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Old and New

01/18/2011

Last Wednesday I photographed several items that will be included in the exhibition An American Turning Point: The Civil War in Virginia, which opens on February 4 at the VHS. The photo shoot included several flags and paintings that just returned from conservation, a sewing machine, a chair, and a pair of boots, among other things.

Dinwiddie Flag

Flag, Virginia State Pattern, from the Ladies of Dinwiddie County (Virginia Historical Society, 1990.100.481)

Battle Flag

Confederate Battle Flag (Virginia Department of Historic Resources, IL1964.42)

Anne Campbell Thomas

Anne Campbell Thomas by Louis P. Dieterich (Virginia Historical Society, 1975.22)

The Battle Between the Monitor and the Merrimac

The Battle Between the Monitor and the Merrimac, by Xanthus Smith, c. 1880 (Virginia Historical Society, 1998.53)

Jubal Early

Jubal A. Early by John Wycliffe Lowes Forster (Virginia Historical Society 1974.25)

Sewing Machine

Sewing Machine (Virginia Historical Society, 1997.79.A)

Confederate States Congress chair

Confederate States Congress chair (Virginia Historical Society, 1998.84.1)

English Congress gaiters

English Congress gaiters (Virginia Historical Society, 1992.70.A-B)

My colleague Jamie Davis helped me place the items on a white backdrop.  In an effort not to mar the paper, we removed our shoes before walking on it.  We unpacked the Civil War–era boots and started to set them—a task that proved much more difficult than I had anticipated.  How many hours have I spent shopping for shoes online?  I really ought to remember how to make them look good.  While arranging and rearranging, I was struck by how similar these old boots were to the ones that Jamie had just taken off of his feet.  Not only were they close in size, but the style and construction of the shoes were also not that different.  There they were . . . old and new . . . right next to one another.  I had to take a picture.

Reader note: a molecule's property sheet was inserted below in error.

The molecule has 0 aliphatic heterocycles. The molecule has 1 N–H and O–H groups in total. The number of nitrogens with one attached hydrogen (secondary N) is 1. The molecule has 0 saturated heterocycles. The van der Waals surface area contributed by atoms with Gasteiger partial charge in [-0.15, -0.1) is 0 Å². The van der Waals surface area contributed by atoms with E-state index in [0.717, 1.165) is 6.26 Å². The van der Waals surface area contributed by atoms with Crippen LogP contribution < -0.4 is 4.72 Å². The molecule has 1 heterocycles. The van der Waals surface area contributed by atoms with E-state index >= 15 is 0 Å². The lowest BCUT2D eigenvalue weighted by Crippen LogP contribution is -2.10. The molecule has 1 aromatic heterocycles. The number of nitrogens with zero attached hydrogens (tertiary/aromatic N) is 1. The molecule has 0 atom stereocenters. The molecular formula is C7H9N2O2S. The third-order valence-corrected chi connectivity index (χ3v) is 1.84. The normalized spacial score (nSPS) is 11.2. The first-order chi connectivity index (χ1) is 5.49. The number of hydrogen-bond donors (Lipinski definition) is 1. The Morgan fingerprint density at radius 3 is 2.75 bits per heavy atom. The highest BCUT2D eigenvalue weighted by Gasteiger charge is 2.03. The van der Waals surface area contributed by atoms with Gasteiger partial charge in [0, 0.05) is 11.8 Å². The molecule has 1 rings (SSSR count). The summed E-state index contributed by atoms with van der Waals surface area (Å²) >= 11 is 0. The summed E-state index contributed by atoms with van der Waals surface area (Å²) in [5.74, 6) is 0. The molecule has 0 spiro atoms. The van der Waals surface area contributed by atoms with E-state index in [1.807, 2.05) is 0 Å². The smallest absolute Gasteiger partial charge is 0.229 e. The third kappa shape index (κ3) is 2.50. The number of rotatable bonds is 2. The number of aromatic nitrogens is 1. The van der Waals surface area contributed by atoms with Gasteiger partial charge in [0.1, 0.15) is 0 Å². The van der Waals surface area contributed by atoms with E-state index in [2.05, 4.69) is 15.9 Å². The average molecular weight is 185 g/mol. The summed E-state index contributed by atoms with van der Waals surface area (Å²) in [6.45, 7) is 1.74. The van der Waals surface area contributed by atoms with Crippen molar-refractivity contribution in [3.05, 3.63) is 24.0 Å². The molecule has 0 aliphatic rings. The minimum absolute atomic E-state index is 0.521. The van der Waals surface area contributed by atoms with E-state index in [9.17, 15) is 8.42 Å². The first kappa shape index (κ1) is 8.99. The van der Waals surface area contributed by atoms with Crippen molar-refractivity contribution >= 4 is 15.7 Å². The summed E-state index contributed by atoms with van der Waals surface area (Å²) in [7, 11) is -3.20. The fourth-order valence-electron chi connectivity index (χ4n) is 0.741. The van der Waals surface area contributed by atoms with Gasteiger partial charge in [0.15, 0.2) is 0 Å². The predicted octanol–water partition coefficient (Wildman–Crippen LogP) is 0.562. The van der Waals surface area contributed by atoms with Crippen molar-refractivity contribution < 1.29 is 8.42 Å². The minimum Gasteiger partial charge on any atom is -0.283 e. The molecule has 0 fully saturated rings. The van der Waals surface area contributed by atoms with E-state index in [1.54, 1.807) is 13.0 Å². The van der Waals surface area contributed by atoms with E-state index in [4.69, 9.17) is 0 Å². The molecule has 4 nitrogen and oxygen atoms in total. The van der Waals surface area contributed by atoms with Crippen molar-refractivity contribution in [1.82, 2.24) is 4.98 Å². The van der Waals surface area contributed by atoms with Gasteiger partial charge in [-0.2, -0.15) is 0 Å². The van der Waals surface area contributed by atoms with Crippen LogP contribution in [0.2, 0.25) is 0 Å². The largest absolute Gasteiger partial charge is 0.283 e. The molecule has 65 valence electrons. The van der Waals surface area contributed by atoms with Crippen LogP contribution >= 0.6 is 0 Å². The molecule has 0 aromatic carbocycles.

Boots

Boots: 150 years old on the left. Three weeks old on the right.

One hundred and fifty years of boot evolution, and not much has changed.  I was surprised.  Maybe I shouldn’t have been, but think about all that has changed.  The wearer of those boots lived in a completely different world than the one we live in today. We have hybrids, not horses; mini-skirts, not hoop skirts; an African American president, not slavery.  What marvelous advances we have made!  Comparing the new to the old makes me really appreciate how far we’ve come.  And don’t worry, the surface similarities don’t have me fooled.  I wouldn’t want to walk a mile in those old boots for anything.

Meg Eastman is the digital collections manager at the Virginia Historical Society

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6 Comments leave one →
  1. Lindsay Horne permalink
    01/18/2011 8:13 pm

    What an awesome post! Can’t wait to see the exhibit!

    Like

  2. 01/19/2011 3:31 pm

    We’ll be there.
    Hopefully a lot of CW photos to discuss about… drooling!!

    Like

  3. 01/21/2011 2:34 pm

    Dear Ms. Eastman,
    I enjoyed your website and I was wandering if you could help me. I read an article about Robert Adams and they say there is a picture of him in the following publication, Portraits and Statuary of Virginians”, an illustrated catalog by Ray O. Hummel, Jr. and Katherine M. Smith and it is also suppose to be hanging in the Museum of Fine Arts in Richmond, Va. Is there anyway that you can verify or help me find a copy. Thank you Janice Poole.

    Like

    • Meg Eastman permalink*
      01/21/2011 3:15 pm

      Ms. Poole,
      The Virginia Museum of Fine Arts is our next door neighbor. If you come to visit us, you should stop by to see them too…or vice versa. Regarding the portrait you mentioned, you will probably want to contact one of the curators at VMFA. This page from their web site lists contact information for them: http://vmfa.museum/Collections/About_the_Collection/Curators.aspx.

      Like

  4. Margaret Kidd permalink
    02/24/2011 11:45 am

    Great post Meg! I really liked the contrast of the boots. Glad you thought to take a picture of them together.

    Like

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